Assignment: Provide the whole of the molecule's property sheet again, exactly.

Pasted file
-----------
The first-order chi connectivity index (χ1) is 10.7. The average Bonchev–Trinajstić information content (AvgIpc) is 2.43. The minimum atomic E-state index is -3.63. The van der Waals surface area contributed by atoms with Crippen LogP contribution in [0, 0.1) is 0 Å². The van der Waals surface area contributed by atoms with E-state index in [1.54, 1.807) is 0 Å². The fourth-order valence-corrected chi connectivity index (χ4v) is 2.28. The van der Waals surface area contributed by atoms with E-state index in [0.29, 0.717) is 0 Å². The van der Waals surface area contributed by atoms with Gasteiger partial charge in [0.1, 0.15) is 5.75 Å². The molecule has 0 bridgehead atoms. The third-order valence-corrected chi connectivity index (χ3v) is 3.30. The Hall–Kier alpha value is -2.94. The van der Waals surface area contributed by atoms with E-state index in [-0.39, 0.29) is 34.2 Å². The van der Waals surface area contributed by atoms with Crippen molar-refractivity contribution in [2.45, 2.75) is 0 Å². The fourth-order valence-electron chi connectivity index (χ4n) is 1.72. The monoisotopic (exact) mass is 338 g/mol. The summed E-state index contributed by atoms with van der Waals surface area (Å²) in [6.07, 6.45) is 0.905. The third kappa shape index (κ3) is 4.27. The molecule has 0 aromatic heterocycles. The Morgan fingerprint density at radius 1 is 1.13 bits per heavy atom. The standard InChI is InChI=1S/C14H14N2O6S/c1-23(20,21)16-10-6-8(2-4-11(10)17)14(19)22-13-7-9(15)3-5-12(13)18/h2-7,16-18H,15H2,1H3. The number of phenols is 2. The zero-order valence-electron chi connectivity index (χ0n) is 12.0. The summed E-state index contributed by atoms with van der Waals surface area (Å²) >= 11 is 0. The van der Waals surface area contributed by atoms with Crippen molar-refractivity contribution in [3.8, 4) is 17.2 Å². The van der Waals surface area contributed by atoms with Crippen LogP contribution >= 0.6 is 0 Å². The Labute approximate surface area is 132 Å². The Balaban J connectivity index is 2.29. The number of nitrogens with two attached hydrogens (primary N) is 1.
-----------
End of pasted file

The first-order chi connectivity index (χ1) is 10.7. The average Bonchev–Trinajstić information content (AvgIpc) is 2.43. The minimum atomic E-state index is -3.63. The van der Waals surface area contributed by atoms with Crippen LogP contribution in [0, 0.1) is 0 Å². The van der Waals surface area contributed by atoms with E-state index in [1.54, 1.807) is 0 Å². The fourth-order valence-corrected chi connectivity index (χ4v) is 2.28. The van der Waals surface area contributed by atoms with E-state index in [0.29, 0.717) is 0 Å². The van der Waals surface area contributed by atoms with Gasteiger partial charge in [0.1, 0.15) is 5.75 Å². The molecule has 0 bridgehead atoms. The third-order valence-corrected chi connectivity index (χ3v) is 3.30. The Hall–Kier alpha value is -2.94. The van der Waals surface area contributed by atoms with E-state index in [-0.39, 0.29) is 34.2 Å². The van der Waals surface area contributed by atoms with Crippen molar-refractivity contribution in [2.45, 2.75) is 0 Å². The fourth-order valence-electron chi connectivity index (χ4n) is 1.72. The monoisotopic (exact) mass is 338 g/mol. The summed E-state index contributed by atoms with van der Waals surface area (Å²) in [6.07, 6.45) is 0.905. The third kappa shape index (κ3) is 4.27. The molecule has 0 aromatic heterocycles. The Morgan fingerprint density at radius 1 is 1.13 bits per heavy atom. The standard InChI is InChI=1S/C14H14N2O6S/c1-23(20,21)16-10-6-8(2-4-11(10)17)14(19)22-13-7-9(15)3-5-12(13)18/h2-7,16-18H,15H2,1H3. The number of phenols is 2. The zero-order valence-electron chi connectivity index (χ0n) is 12.0. The summed E-state index contributed by atoms with van der Waals surface area (Å²) >= 11 is 0. The van der Waals surface area contributed by atoms with Crippen molar-refractivity contribution in [3.8, 4) is 17.2 Å². The van der Waals surface area contributed by atoms with Crippen LogP contribution >= 0.6 is 0 Å². The Labute approximate surface area is 132 Å². The Balaban J connectivity index is 2.29. The number of nitrogens with two attached hydrogens (primary N) is 1.